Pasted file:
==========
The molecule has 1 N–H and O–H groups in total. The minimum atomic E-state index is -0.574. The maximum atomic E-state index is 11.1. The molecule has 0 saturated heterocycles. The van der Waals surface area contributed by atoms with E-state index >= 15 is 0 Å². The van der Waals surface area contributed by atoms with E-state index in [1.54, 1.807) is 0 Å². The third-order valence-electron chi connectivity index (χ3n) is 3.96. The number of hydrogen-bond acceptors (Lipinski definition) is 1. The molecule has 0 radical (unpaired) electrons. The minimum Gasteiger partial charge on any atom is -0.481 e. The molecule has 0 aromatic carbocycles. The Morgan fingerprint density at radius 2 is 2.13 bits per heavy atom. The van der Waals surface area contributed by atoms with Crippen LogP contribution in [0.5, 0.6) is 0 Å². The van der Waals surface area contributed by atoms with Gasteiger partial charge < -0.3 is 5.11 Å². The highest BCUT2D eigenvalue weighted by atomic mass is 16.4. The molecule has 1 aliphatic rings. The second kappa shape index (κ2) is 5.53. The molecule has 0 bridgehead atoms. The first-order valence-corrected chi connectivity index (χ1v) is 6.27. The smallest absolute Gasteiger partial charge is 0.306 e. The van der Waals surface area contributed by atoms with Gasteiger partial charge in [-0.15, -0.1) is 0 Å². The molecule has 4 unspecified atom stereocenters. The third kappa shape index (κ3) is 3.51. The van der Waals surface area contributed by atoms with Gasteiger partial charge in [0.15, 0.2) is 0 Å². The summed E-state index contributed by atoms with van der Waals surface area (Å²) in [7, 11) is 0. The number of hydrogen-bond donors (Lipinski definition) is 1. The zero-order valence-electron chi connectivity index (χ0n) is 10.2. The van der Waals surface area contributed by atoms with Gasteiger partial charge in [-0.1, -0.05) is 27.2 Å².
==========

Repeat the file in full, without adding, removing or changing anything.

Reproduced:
The molecule has 1 N–H and O–H groups in total. The minimum atomic E-state index is -0.574. The maximum atomic E-state index is 11.1. The molecule has 0 saturated heterocycles. The van der Waals surface area contributed by atoms with E-state index >= 15 is 0 Å². The van der Waals surface area contributed by atoms with E-state index in [1.54, 1.807) is 0 Å². The third-order valence-electron chi connectivity index (χ3n) is 3.96. The number of hydrogen-bond acceptors (Lipinski definition) is 1. The molecule has 0 radical (unpaired) electrons. The minimum Gasteiger partial charge on any atom is -0.481 e. The molecule has 0 aromatic carbocycles. The Morgan fingerprint density at radius 2 is 2.13 bits per heavy atom. The van der Waals surface area contributed by atoms with Crippen LogP contribution in [0.5, 0.6) is 0 Å². The van der Waals surface area contributed by atoms with Gasteiger partial charge < -0.3 is 5.11 Å². The highest BCUT2D eigenvalue weighted by atomic mass is 16.4. The molecule has 1 aliphatic rings. The second kappa shape index (κ2) is 5.53. The molecule has 0 bridgehead atoms. The first-order valence-corrected chi connectivity index (χ1v) is 6.27. The smallest absolute Gasteiger partial charge is 0.306 e. The van der Waals surface area contributed by atoms with Gasteiger partial charge in [-0.15, -0.1) is 0 Å². The molecule has 4 unspecified atom stereocenters. The third kappa shape index (κ3) is 3.51. The van der Waals surface area contributed by atoms with Gasteiger partial charge in [0.15, 0.2) is 0 Å². The summed E-state index contributed by atoms with van der Waals surface area (Å²) in [7, 11) is 0. The number of hydrogen-bond donors (Lipinski definition) is 1. The zero-order valence-electron chi connectivity index (χ0n) is 10.2. The van der Waals surface area contributed by atoms with Gasteiger partial charge in [-0.1, -0.05) is 27.2 Å².